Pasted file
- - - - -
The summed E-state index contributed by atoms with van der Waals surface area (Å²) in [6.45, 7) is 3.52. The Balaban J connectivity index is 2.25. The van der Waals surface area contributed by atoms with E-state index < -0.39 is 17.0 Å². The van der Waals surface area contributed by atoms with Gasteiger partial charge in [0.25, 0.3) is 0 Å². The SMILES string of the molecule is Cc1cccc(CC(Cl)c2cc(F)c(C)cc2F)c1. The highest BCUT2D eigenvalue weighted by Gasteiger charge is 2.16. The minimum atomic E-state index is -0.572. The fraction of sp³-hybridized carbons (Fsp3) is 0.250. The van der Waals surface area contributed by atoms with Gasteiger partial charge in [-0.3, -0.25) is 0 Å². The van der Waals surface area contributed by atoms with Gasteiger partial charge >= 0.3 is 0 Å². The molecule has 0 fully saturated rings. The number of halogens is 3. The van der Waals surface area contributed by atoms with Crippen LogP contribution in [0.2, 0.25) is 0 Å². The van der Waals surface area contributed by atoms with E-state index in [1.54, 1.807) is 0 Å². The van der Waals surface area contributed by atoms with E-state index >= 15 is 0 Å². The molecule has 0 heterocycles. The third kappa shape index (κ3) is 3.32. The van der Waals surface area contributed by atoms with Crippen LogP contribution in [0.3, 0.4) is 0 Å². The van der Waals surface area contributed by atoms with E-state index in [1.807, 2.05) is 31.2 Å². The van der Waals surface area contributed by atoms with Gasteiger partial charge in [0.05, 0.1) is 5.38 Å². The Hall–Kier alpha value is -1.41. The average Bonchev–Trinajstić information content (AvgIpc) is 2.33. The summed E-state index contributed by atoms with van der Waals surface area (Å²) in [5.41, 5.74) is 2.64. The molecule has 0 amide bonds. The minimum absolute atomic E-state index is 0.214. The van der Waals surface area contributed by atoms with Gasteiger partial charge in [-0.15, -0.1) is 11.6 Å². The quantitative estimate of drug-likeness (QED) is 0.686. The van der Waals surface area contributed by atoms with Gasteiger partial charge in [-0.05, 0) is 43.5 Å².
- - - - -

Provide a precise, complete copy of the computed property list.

The summed E-state index contributed by atoms with van der Waals surface area (Å²) in [6.45, 7) is 3.52. The Balaban J connectivity index is 2.25. The van der Waals surface area contributed by atoms with E-state index < -0.39 is 17.0 Å². The van der Waals surface area contributed by atoms with Gasteiger partial charge in [0.25, 0.3) is 0 Å². The SMILES string of the molecule is Cc1cccc(CC(Cl)c2cc(F)c(C)cc2F)c1. The highest BCUT2D eigenvalue weighted by Gasteiger charge is 2.16. The minimum atomic E-state index is -0.572. The fraction of sp³-hybridized carbons (Fsp3) is 0.250. The van der Waals surface area contributed by atoms with Gasteiger partial charge in [-0.3, -0.25) is 0 Å². The van der Waals surface area contributed by atoms with Gasteiger partial charge >= 0.3 is 0 Å². The molecule has 0 fully saturated rings. The number of halogens is 3. The van der Waals surface area contributed by atoms with Crippen LogP contribution in [0.2, 0.25) is 0 Å². The van der Waals surface area contributed by atoms with E-state index in [1.54, 1.807) is 0 Å². The van der Waals surface area contributed by atoms with E-state index >= 15 is 0 Å². The molecule has 0 heterocycles. The third kappa shape index (κ3) is 3.32. The van der Waals surface area contributed by atoms with Crippen LogP contribution in [0.3, 0.4) is 0 Å². The van der Waals surface area contributed by atoms with E-state index in [1.807, 2.05) is 31.2 Å². The van der Waals surface area contributed by atoms with Gasteiger partial charge in [0.05, 0.1) is 5.38 Å². The Hall–Kier alpha value is -1.41. The average Bonchev–Trinajstić information content (AvgIpc) is 2.33. The summed E-state index contributed by atoms with van der Waals surface area (Å²) in [5.41, 5.74) is 2.64. The molecule has 0 amide bonds. The minimum absolute atomic E-state index is 0.214. The van der Waals surface area contributed by atoms with Gasteiger partial charge in [-0.15, -0.1) is 11.6 Å². The quantitative estimate of drug-likeness (QED) is 0.686. The van der Waals surface area contributed by atoms with Gasteiger partial charge in [-0.05, 0) is 43.5 Å².